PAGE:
The common denominator of mental health problems is being out of touch with reality. The more out of touch with reality you are, the more mentally unhealthy you are.
In Unit 5, Positive Action teaches how to deal with your reality and know your strengths and weaknesses; how not to blame others or rationalize; and how to do what you say you will do. In other words, how to take responsibility for your own behavior.
The positive actions taught in the curriculum are holistic; they represent the physical, intellectual, social and emotional areas. These concepts are the basis of all the components of the program, and thus they fit together seamlessly.
In Unit 5 there is a direct focus on mental health when students learn the importance of telling themselves the truth or being honest with themselves and others.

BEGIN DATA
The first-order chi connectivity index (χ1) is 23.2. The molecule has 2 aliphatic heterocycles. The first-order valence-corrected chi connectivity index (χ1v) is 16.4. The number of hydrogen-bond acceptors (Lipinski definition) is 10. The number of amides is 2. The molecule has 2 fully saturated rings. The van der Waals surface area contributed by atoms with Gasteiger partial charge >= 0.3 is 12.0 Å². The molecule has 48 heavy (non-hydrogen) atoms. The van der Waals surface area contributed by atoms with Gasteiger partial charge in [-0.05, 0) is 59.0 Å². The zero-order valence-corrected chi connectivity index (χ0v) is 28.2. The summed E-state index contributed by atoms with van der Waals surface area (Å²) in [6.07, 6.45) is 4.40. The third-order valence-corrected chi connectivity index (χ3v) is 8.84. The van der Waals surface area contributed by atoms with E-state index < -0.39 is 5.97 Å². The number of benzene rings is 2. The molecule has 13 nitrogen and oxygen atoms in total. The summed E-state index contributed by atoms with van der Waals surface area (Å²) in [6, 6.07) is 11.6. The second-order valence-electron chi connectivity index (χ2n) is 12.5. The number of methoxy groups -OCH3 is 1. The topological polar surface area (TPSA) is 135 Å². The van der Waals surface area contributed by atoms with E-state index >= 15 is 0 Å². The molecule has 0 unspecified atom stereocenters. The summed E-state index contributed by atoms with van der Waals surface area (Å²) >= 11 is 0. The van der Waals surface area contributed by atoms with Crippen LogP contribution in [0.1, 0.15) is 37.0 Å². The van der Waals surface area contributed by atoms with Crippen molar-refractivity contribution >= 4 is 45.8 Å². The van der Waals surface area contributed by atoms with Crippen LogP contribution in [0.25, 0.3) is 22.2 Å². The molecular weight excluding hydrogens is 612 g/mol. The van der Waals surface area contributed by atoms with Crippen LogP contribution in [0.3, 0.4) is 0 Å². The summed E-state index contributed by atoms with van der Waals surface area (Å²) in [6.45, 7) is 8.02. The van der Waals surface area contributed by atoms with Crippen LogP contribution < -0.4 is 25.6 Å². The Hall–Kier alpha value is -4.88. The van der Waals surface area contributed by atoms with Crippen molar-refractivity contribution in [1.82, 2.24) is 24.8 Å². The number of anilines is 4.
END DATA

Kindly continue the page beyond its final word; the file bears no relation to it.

The other units are also important. When students are given the opportunity to practice positive actions in a safe, encouraging environment that reinforces positive actions, they will internalize them over a period of time, and their overall mental health will be greatly improved.
Within Positive Action is a clear understanding and acceptance of the standards of positive behavior with which everyone becomes familiar. Reinforcing those behaviors cements the benefit of doing them, because the philosophy says you feel good about yourself when you do positive actions.
Everyone wants to feel good about themselves, and the only way to get that good feeling is by doing positive actions. Students learn that good mental health leads to success and contributes to their overall happiness in life.
Educators can teach Positive Action with confidence, knowing that a randomized trial in Chicago schools found that Positive Action decreased students' depression and anxiety.
Further reading: Evidence-Based Health Curriculum